Atmospheric scientists at the University of Washington are collecting data from people using PressureNet, a free app that works on certain Android devices.
Pressure sensors installed on those devices can estimate the phone’s elevation and location, but scientists can also take advantage of those sensors to measure the amount of atmospheric pressure. Those measurements provide more precise information about pressure changes and readings, which in turn can help better predict storms.
Cliff Mass, a UW professor of atmospheric sciences, has been working with Canadian-app company Cumulonimbus to develop PressureNet. As Mass details in his blog, the UW is now acquiring the data every hour and plotting the location of the smarphone pressure observations hourly.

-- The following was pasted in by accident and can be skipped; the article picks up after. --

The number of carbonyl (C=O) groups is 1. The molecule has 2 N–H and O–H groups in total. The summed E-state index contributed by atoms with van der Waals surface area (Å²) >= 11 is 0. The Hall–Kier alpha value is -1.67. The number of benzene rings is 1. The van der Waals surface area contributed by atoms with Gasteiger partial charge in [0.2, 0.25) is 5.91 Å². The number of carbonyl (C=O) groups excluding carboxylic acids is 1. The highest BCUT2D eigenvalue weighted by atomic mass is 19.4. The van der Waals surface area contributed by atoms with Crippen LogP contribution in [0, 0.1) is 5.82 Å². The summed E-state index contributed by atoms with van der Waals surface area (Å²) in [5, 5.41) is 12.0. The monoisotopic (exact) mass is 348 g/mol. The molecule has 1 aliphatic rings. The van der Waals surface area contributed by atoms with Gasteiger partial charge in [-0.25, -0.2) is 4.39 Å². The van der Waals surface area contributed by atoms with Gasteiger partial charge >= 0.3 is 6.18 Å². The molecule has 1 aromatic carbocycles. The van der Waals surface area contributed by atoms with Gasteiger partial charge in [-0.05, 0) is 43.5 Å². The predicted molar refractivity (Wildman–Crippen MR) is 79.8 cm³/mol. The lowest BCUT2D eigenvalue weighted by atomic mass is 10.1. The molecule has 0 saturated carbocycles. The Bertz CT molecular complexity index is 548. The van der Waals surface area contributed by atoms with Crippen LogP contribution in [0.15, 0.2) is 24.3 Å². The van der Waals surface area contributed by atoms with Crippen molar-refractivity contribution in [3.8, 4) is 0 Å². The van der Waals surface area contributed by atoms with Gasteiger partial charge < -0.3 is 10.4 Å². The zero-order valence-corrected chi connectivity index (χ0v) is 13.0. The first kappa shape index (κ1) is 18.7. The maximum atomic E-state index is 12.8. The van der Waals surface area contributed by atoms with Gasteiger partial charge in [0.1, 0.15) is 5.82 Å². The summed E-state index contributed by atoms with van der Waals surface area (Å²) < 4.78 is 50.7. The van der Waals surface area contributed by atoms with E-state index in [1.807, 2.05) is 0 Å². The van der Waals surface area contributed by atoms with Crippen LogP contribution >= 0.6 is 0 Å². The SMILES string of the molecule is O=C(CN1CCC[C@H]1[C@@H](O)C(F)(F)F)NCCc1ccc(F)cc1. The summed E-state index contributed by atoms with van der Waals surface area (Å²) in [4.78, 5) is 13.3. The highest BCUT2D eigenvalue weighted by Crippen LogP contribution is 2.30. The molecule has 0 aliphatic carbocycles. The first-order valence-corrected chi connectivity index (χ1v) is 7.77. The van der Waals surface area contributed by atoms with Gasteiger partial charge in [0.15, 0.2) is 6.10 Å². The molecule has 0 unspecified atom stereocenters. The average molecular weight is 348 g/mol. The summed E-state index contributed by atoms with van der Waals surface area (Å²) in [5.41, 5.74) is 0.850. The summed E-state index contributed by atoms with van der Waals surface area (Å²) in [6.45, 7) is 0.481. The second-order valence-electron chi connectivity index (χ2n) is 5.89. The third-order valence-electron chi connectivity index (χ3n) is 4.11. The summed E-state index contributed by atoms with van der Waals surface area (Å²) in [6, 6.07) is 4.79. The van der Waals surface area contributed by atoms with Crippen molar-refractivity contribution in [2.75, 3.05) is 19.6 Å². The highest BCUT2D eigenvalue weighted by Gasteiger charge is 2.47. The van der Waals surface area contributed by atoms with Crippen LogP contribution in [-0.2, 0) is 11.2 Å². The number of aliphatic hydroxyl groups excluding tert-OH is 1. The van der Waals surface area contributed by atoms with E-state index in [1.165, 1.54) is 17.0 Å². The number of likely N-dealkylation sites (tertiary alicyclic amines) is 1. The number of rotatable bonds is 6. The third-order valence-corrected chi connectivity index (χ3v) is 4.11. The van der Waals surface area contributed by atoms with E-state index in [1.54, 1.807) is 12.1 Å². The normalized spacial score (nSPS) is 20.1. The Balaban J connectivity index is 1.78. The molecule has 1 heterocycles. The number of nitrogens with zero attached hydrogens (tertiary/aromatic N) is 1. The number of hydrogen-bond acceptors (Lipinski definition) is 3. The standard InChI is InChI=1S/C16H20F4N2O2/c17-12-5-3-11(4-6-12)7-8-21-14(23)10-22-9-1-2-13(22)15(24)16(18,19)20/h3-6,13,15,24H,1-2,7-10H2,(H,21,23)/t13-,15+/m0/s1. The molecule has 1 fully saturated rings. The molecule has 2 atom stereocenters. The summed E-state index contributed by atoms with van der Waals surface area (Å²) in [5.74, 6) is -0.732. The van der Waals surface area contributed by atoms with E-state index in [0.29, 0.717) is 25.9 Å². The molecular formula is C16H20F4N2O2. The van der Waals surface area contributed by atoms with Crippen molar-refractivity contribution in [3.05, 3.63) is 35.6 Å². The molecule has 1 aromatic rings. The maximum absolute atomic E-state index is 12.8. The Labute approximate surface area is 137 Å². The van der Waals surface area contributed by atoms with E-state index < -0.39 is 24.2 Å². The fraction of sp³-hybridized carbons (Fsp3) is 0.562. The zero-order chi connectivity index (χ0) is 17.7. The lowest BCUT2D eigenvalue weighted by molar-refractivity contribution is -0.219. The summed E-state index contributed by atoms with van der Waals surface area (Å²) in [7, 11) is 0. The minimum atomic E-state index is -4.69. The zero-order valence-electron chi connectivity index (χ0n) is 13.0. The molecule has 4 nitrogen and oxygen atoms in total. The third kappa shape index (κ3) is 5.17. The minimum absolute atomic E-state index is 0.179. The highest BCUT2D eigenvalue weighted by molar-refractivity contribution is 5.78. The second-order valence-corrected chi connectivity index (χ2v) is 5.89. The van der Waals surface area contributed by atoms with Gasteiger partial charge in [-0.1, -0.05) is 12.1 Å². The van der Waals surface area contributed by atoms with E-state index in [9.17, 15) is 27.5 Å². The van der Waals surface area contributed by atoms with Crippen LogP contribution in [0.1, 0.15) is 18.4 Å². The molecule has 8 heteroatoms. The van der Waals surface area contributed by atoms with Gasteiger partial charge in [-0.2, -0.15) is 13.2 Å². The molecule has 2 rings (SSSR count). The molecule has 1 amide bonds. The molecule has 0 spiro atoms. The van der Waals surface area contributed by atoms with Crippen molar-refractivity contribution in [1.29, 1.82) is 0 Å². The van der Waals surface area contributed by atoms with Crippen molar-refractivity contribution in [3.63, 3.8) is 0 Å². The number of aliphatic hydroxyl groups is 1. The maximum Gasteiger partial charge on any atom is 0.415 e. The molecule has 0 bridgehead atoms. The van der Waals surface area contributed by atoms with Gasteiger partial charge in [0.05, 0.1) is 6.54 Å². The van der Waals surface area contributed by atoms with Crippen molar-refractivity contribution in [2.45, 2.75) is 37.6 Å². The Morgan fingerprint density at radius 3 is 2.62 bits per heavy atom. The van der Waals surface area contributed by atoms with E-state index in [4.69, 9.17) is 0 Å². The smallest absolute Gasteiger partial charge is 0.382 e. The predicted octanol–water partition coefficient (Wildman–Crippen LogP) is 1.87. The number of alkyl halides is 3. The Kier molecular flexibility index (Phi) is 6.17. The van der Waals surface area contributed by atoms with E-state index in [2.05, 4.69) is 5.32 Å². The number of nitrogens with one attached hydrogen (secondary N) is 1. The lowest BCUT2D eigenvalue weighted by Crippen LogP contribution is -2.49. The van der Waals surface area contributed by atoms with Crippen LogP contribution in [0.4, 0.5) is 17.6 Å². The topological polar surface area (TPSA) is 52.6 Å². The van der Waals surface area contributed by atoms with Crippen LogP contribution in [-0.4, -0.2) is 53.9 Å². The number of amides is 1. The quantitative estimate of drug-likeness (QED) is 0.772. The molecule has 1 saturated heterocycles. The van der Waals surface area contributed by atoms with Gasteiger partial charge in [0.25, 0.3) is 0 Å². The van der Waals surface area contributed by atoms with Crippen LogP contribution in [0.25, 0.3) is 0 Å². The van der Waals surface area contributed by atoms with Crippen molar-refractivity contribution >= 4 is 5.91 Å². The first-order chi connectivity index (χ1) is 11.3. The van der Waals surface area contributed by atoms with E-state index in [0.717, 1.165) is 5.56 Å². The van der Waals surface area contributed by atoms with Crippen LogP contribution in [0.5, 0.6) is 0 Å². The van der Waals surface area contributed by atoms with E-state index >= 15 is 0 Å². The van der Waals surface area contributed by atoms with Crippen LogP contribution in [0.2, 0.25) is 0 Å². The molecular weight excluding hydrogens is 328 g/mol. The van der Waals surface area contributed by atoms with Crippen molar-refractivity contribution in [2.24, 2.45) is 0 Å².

“I think this could be one of the next major revolutions in weather forecasting, really enhancing our ability to forecast at zero to four hours,” Mass said in a press release.
Mass will spend the next few months aggregating data and then comparing the smartphone data results to traditional forecasts to see if there are real differences. The project is funded by Microsoft and the National Weather Service.
These are the devices that have pressure sensors:
- Galaxy Nexus
- Galaxy S3
- Galaxy Note
- Galaxy Note II
- Nexus 4
- Nexus 10